draft-ietf-rmt-info-fec-01.txt   draft-ietf-rmt-info-fec-02.txt 
Internet Engineering Task Force RMT WG Internet Engineering Task Force RMT WG
INTERNET-DRAFT M. Luby/Digital Fountain INTERNET-DRAFT M. Luby/Digital Fountain
draft-ietf-rmt-info-fec-01.txt L. Vicisano/Cisco draft-ietf-rmt-info-fec-02.txt L. Vicisano/Cisco
J. Gemmell/Microsoft J. Gemmell/Microsoft
L. Rizzo/ACIRI and Univ. Pisa L. Rizzo/ACIRI and Univ. Pisa
M. Handley/ACIRI M. Handley/ACIRI
J. Crowcroft/UCL J. Crowcroft/UCL
18 October 2001 8 February 2002
Expires: April 2002 Expires: August 2002
The use of Forward Error Correction in Reliable Multicast The Use of Forward Error Correction in Reliable Multicast
This document is an Internet-Draft and is in full conformance with all This document is an Internet-Draft and is in full conformance with all
provisions of Section 10 of RFC2026. provisions of Section 10 of RFC2026 [3].
Internet-Drafts are working documents of the Internet Engineering Task Internet-Drafts are working documents of the Internet Engineering Task
Force (IETF), its areas, and its working groups. Note that other groups Force (IETF), its areas, and its working groups. Note that other groups
may also distribute working documents as Internet-Drafts. may also distribute working documents as Internet-Drafts.
Internet-Drafts are valid for a maximum of six months and may be Internet-Drafts are valid for a maximum of six months and may be
updated, replaced, or obsoleted by other documents at any time. It is updated, replaced, or obsoleted by other documents at any time. It is
inappropriate to use Internet-Drafts as reference material or to cite inappropriate to use Internet-Drafts as reference material or to cite
them other than as a "work in progress". them other than as a "work in progress".
skipping to change at page 2, line 49 skipping to change at page 2, line 49
packet. packet.
FEC codes provide a reliability method that can be used to augment or FEC codes provide a reliability method that can be used to augment or
replace other reliability methods, especially for one-to-many replace other reliability methods, especially for one-to-many
reliability protocols such as reliable IP multicast. We first briefly reliability protocols such as reliable IP multicast. We first briefly
review some of the basic properties and types of FEC codes before review some of the basic properties and types of FEC codes before
reviewing their uses in the context of reliable IP multicast. Later, we reviewing their uses in the context of reliable IP multicast. Later, we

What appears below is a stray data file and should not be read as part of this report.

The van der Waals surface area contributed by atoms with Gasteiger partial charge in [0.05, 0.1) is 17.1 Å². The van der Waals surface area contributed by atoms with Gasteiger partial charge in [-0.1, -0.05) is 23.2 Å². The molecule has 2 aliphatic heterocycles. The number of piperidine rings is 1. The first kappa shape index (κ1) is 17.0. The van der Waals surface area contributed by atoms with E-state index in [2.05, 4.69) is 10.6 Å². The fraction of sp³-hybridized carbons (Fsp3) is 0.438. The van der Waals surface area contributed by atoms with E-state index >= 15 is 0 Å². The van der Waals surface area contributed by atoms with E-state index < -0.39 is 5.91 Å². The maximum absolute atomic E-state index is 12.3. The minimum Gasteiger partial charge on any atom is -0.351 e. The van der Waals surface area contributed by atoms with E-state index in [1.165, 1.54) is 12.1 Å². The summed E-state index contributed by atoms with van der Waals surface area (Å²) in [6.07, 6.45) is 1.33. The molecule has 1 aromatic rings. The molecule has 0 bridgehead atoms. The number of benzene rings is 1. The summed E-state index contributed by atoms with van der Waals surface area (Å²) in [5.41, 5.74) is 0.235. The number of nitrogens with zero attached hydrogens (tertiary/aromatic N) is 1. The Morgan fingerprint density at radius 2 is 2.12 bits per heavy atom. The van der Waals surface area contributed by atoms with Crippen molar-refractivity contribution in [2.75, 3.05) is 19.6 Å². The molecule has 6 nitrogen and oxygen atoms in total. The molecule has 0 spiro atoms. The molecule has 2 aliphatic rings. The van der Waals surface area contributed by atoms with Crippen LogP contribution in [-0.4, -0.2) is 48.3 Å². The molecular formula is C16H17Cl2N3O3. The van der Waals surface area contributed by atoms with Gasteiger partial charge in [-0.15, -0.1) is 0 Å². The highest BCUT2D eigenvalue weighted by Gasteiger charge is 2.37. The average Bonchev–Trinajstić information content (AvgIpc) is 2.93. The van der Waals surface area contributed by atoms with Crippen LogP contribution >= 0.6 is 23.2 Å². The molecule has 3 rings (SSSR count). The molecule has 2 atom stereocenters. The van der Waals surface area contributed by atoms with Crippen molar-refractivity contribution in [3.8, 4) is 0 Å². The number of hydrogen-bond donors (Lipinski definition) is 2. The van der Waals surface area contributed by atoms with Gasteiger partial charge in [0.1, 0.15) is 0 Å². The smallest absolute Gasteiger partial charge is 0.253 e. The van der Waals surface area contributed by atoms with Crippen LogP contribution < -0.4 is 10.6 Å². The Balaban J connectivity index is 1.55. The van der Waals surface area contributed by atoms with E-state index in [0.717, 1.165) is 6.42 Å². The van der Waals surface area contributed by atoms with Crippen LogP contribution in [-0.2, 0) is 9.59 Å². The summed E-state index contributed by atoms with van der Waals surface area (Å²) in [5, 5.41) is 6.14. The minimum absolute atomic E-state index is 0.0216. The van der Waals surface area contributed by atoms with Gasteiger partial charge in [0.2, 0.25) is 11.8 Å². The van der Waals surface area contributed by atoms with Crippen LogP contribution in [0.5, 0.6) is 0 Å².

provide a more detailed description of some of FEC codes. provide a more detailed description of some of FEC codes.
In the general literature, FEC refers to the ability to overcome both In the general literature, FEC refers to the ability to overcome both
erasures (losses) and bit-level corruption. However, in the case of IP erasures (losses) and bit-level corruption. However, in the case of an
multicast, lower network layers will detect corrupted packets and IP multicast protocol, the network layers will detect corrupted packets
discard them. Therefore, an IP multicast protocol need not be concerned and discard them or the transport layers can use packet authentication
with corruption; the focus is solely on erasure codes. The payloads are to discard corrupted packets. Therefore the primary application of FEC
codes to IP multicast protocols is as an erasure code. The payloads are
generated and processed using an FEC erasure encoder and objects are generated and processed using an FEC erasure encoder and objects are
reassembled from reception of packets using the corresponding FEC reassembled from reception of packets containing the generated encoding
erasure decoder. using the corresponding FEC erasure decoder.
The input to an FEC encoder is some number k of equal length source The input to an FEC encoder is some number k of equal length source
symbols. The FEC encoder generates some number of encoding symbols that symbols. The FEC encoder generates some number of encoding symbols that
are of the same length as the source symbols. The chosen length of the are of the same length as the source symbols. The chosen length of the
symbols can vary upon each application of the FEC encoder, or it can be symbols can vary upon each application of the FEC encoder, or it can be
fixed. These encoding symbols are placed into packets for transmission. fixed. These encoding symbols are placed into packets for transmission.
The number of encoding symbols placed into each packet can vary on a per The number of encoding symbols placed into each packet can vary on a per
packet basis, or a fixed number of symbols (often one) can be placed packet basis, or a fixed number of symbols (often one) can be placed
into each packet. Also, in each packet is placed enough information to into each packet. Also, in each packet is placed enough information to
identify the particular encoding symbols carried in that packet. Upon identify the particular encoding symbols carried in that packet. Upon